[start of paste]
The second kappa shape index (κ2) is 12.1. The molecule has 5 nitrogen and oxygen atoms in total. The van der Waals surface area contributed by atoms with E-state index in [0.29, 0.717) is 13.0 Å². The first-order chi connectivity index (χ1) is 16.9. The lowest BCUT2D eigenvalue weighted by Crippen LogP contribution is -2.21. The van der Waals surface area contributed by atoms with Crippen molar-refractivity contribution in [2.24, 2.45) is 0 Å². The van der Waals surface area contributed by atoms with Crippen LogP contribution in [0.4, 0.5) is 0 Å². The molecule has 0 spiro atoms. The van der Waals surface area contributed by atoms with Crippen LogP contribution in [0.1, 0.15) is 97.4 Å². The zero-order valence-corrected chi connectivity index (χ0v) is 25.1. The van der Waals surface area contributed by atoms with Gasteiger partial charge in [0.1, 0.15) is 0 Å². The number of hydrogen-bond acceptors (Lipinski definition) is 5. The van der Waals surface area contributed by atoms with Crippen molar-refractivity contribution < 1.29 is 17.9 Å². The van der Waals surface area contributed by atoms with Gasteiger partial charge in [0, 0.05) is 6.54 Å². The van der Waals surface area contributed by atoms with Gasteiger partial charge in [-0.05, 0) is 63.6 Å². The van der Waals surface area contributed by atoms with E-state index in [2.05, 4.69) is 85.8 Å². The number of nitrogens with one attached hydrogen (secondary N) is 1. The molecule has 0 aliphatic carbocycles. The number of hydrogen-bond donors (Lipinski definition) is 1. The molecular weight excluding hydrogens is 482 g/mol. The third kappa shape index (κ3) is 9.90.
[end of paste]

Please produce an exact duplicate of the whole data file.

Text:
The second kappa shape index (κ2) is 12.1. The molecule has 5 nitrogen and oxygen atoms in total. The van der Waals surface area contributed by atoms with E-state index in [0.29, 0.717) is 13.0 Å². The first-order chi connectivity index (χ1) is 16.9. The lowest BCUT2D eigenvalue weighted by Crippen LogP contribution is -2.21. The van der Waals surface area contributed by atoms with Crippen molar-refractivity contribution in [2.24, 2.45) is 0 Å². The van der Waals surface area contributed by atoms with Crippen LogP contribution in [0.4, 0.5) is 0 Å². The molecule has 0 spiro atoms. The van der Waals surface area contributed by atoms with Crippen LogP contribution in [0.1, 0.15) is 97.4 Å². The zero-order valence-corrected chi connectivity index (χ0v) is 25.1. The van der Waals surface area contributed by atoms with Gasteiger partial charge in [0.1, 0.15) is 0 Å². The number of hydrogen-bond acceptors (Lipinski definition) is 5. The van der Waals surface area contributed by atoms with Crippen molar-refractivity contribution < 1.29 is 17.9 Å². The van der Waals surface area contributed by atoms with Gasteiger partial charge in [0, 0.05) is 6.54 Å². The van der Waals surface area contributed by atoms with Gasteiger partial charge in [-0.05, 0) is 63.6 Å². The van der Waals surface area contributed by atoms with E-state index in [2.05, 4.69) is 85.8 Å². The number of nitrogens with one attached hydrogen (secondary N) is 1. The molecule has 0 aliphatic carbocycles. The number of hydrogen-bond donors (Lipinski definition) is 1. The molecular weight excluding hydrogens is 482 g/mol. The third kappa shape index (κ3) is 9.90.